Assange faces ongoing threats at Ecuador’s London embassy

By Oscar Grenfell
8 April 2019

Over the weekend, the Ecuadorian government issued a statement denying that it was going to “imminently” expel Julian Assange from its London embassy. This followed mounting opposition to its threats to terminate the WikiLeaks founder’s political asylum, including from United Nations bodies and other international rights organisations.

The statement was in response to WikiLeaks’ warning last Friday that it had received information from a “high-level source” within the Ecuadorian state that the government of President Lenín Moreno would expel Assange from the embassy, where he sought political asylum in 2012, within “hours or days.”

Julian Assange

Significantly, the Ecuadorian statement did not deny that it had been preparing to evict Assange from the building. Nor did it give any guarantee that he would not be removed and forced into the custody of British police at some point in the future, only that it would not take place “imminently.” As WikiLeaks supporters have noted, “imminent” is a vague word that can be interpreted in different ways.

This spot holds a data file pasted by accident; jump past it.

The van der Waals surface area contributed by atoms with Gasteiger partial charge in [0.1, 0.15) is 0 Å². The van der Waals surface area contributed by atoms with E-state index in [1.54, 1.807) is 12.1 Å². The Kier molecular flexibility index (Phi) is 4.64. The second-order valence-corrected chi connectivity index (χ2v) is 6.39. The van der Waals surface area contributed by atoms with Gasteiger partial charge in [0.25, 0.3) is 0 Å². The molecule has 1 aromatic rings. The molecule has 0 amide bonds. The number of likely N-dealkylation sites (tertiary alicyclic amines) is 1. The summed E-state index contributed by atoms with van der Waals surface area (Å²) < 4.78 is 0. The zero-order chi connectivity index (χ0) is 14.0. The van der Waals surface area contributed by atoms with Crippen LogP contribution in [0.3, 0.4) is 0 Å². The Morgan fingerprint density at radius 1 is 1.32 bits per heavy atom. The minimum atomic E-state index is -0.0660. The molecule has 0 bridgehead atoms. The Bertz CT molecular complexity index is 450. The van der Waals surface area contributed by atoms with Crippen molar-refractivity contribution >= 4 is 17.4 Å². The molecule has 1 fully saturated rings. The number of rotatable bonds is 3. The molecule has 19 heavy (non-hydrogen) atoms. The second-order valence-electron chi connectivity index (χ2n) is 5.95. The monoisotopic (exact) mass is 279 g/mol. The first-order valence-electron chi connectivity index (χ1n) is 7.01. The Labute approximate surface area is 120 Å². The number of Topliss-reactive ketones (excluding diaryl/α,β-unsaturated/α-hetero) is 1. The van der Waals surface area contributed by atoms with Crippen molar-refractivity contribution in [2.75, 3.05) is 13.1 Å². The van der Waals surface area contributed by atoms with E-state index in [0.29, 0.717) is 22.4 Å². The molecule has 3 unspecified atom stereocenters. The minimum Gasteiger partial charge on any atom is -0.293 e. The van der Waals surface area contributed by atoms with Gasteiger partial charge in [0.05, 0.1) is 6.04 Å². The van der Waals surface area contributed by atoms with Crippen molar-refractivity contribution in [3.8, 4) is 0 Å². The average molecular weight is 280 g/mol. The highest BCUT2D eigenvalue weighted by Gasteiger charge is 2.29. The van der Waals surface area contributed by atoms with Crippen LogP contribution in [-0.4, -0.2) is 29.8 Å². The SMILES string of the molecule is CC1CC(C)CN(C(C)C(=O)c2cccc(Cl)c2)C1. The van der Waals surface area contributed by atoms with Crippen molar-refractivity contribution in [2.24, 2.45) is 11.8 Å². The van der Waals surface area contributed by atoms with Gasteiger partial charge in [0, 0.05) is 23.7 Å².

The statement also did not repudiate comments by the country’s foreign minister, Jose Valencia, on Friday, that his government had the right to “unilaterally” end political asylum, even though such action is in violation of international law.

It twice referenced the fact that WikiLeaks tweeted reports on the “INA papers,” documents which implicate the Moreno government in corruption, perjury and fraud. The regime has used the papers as a pretext for the stepped-up attacks on Assange, by making unsubstantiated claims that he was responsible for leaking them to an Ecuadorian opposition lawmaker last February.